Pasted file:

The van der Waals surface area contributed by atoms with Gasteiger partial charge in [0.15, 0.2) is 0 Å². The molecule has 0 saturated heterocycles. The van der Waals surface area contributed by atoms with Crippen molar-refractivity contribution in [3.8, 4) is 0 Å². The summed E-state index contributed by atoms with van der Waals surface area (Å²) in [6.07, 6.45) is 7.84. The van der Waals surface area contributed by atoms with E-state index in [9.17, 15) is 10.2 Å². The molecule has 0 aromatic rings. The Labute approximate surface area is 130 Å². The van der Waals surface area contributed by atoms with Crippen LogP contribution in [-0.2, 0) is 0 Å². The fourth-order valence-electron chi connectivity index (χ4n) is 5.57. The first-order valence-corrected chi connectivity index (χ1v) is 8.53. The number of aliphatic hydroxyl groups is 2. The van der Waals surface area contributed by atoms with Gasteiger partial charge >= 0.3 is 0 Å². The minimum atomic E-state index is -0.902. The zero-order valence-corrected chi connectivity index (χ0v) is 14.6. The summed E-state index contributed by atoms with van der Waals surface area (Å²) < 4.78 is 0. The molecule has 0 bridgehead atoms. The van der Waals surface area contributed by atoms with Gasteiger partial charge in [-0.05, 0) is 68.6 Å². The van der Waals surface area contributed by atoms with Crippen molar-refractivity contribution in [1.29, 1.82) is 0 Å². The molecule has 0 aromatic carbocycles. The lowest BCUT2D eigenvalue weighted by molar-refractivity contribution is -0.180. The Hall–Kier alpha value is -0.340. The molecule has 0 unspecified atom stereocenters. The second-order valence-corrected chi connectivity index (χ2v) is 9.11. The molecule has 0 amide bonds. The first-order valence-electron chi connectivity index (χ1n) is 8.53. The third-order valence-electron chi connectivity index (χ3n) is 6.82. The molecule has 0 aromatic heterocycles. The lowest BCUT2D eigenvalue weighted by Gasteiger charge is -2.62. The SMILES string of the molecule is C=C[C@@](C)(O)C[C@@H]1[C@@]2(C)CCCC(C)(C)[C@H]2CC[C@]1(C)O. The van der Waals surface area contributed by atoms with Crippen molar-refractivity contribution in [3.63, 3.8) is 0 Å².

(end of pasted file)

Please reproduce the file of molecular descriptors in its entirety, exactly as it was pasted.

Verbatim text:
The van der Waals surface area contributed by atoms with Gasteiger partial charge in [0.15, 0.2) is 0 Å². The molecule has 0 saturated heterocycles. The van der Waals surface area contributed by atoms with Crippen molar-refractivity contribution in [3.8, 4) is 0 Å². The summed E-state index contributed by atoms with van der Waals surface area (Å²) in [6.07, 6.45) is 7.84. The van der Waals surface area contributed by atoms with E-state index in [9.17, 15) is 10.2 Å². The molecule has 0 aromatic rings. The Labute approximate surface area is 130 Å². The van der Waals surface area contributed by atoms with Crippen LogP contribution in [-0.2, 0) is 0 Å². The fourth-order valence-electron chi connectivity index (χ4n) is 5.57. The first-order valence-corrected chi connectivity index (χ1v) is 8.53. The number of aliphatic hydroxyl groups is 2. The van der Waals surface area contributed by atoms with Gasteiger partial charge >= 0.3 is 0 Å². The minimum atomic E-state index is -0.902. The zero-order valence-corrected chi connectivity index (χ0v) is 14.6. The summed E-state index contributed by atoms with van der Waals surface area (Å²) < 4.78 is 0. The molecule has 0 bridgehead atoms. The van der Waals surface area contributed by atoms with Gasteiger partial charge in [-0.05, 0) is 68.6 Å². The van der Waals surface area contributed by atoms with Crippen molar-refractivity contribution in [1.29, 1.82) is 0 Å². The molecule has 0 aromatic carbocycles. The lowest BCUT2D eigenvalue weighted by molar-refractivity contribution is -0.180. The Hall–Kier alpha value is -0.340. The molecule has 0 unspecified atom stereocenters. The second-order valence-corrected chi connectivity index (χ2v) is 9.11. The molecule has 0 amide bonds. The first-order valence-electron chi connectivity index (χ1n) is 8.53. The third-order valence-electron chi connectivity index (χ3n) is 6.82. The molecule has 0 aromatic heterocycles. The lowest BCUT2D eigenvalue weighted by Gasteiger charge is -2.62. The SMILES string of the molecule is C=C[C@@](C)(O)C[C@@H]1[C@@]2(C)CCCC(C)(C)[C@H]2CC[C@]1(C)O. The van der Waals surface area contributed by atoms with Crippen molar-refractivity contribution in [3.63, 3.8) is 0 Å².